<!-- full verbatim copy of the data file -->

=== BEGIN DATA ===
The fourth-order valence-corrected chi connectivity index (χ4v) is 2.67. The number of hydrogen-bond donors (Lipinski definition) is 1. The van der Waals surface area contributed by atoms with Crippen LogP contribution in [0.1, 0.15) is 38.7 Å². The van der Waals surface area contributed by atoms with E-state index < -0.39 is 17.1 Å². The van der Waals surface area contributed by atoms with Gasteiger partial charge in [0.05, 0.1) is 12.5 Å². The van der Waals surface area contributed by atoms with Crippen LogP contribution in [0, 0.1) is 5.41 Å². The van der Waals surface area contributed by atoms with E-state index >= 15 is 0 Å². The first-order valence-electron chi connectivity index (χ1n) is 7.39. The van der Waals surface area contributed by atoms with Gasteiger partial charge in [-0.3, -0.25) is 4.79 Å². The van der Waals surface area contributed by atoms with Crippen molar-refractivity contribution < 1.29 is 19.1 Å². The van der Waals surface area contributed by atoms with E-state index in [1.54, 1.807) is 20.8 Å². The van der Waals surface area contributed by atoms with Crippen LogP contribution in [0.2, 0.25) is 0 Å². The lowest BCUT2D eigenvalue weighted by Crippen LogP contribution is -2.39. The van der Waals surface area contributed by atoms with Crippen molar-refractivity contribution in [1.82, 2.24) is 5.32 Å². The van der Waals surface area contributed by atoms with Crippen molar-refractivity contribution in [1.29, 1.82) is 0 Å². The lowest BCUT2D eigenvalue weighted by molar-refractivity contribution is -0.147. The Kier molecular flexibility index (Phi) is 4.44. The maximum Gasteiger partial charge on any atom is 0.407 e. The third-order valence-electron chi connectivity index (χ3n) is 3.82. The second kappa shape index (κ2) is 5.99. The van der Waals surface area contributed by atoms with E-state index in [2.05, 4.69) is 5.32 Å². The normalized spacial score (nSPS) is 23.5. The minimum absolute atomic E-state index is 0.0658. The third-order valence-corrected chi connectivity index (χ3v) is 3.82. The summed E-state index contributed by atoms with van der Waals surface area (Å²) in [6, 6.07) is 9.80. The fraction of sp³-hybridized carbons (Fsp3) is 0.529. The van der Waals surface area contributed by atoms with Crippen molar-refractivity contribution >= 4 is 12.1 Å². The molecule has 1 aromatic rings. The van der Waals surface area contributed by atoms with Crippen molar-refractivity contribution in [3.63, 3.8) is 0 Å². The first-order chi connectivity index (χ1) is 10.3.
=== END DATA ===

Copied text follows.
The fourth-order valence-corrected chi connectivity index (χ4v) is 2.67. The number of hydrogen-bond donors (Lipinski definition) is 1. The van der Waals surface area contributed by atoms with Crippen LogP contribution in [0.1, 0.15) is 38.7 Å². The van der Waals surface area contributed by atoms with E-state index < -0.39 is 17.1 Å². The van der Waals surface area contributed by atoms with Gasteiger partial charge in [0.05, 0.1) is 12.5 Å². The van der Waals surface area contributed by atoms with Crippen LogP contribution in [0, 0.1) is 5.41 Å². The van der Waals surface area contributed by atoms with E-state index >= 15 is 0 Å². The first-order valence-electron chi connectivity index (χ1n) is 7.39. The van der Waals surface area contributed by atoms with Gasteiger partial charge in [-0.3, -0.25) is 4.79 Å². The van der Waals surface area contributed by atoms with Crippen molar-refractivity contribution < 1.29 is 19.1 Å². The van der Waals surface area contributed by atoms with E-state index in [1.54, 1.807) is 20.8 Å². The van der Waals surface area contributed by atoms with Crippen LogP contribution in [0.2, 0.25) is 0 Å². The lowest BCUT2D eigenvalue weighted by Crippen LogP contribution is -2.39. The van der Waals surface area contributed by atoms with Crippen molar-refractivity contribution in [1.82, 2.24) is 5.32 Å². The van der Waals surface area contributed by atoms with Crippen molar-refractivity contribution in [1.29, 1.82) is 0 Å². The lowest BCUT2D eigenvalue weighted by molar-refractivity contribution is -0.147. The Kier molecular flexibility index (Phi) is 4.44. The maximum Gasteiger partial charge on any atom is 0.407 e. The third-order valence-electron chi connectivity index (χ3n) is 3.82. The second kappa shape index (κ2) is 5.99. The van der Waals surface area contributed by atoms with E-state index in [2.05, 4.69) is 5.32 Å². The normalized spacial score (nSPS) is 23.5. The minimum absolute atomic E-state index is 0.0658. The third-order valence-corrected chi connectivity index (χ3v) is 3.82. The summed E-state index contributed by atoms with van der Waals surface area (Å²) in [6, 6.07) is 9.80. The fraction of sp³-hybridized carbons (Fsp3) is 0.529. The van der Waals surface area contributed by atoms with Crippen molar-refractivity contribution >= 4 is 12.1 Å². The molecule has 1 aromatic rings. The van der Waals surface area contributed by atoms with Crippen molar-refractivity contribution in [3.63, 3.8) is 0 Å². The first-order chi connectivity index (χ1) is 10.3.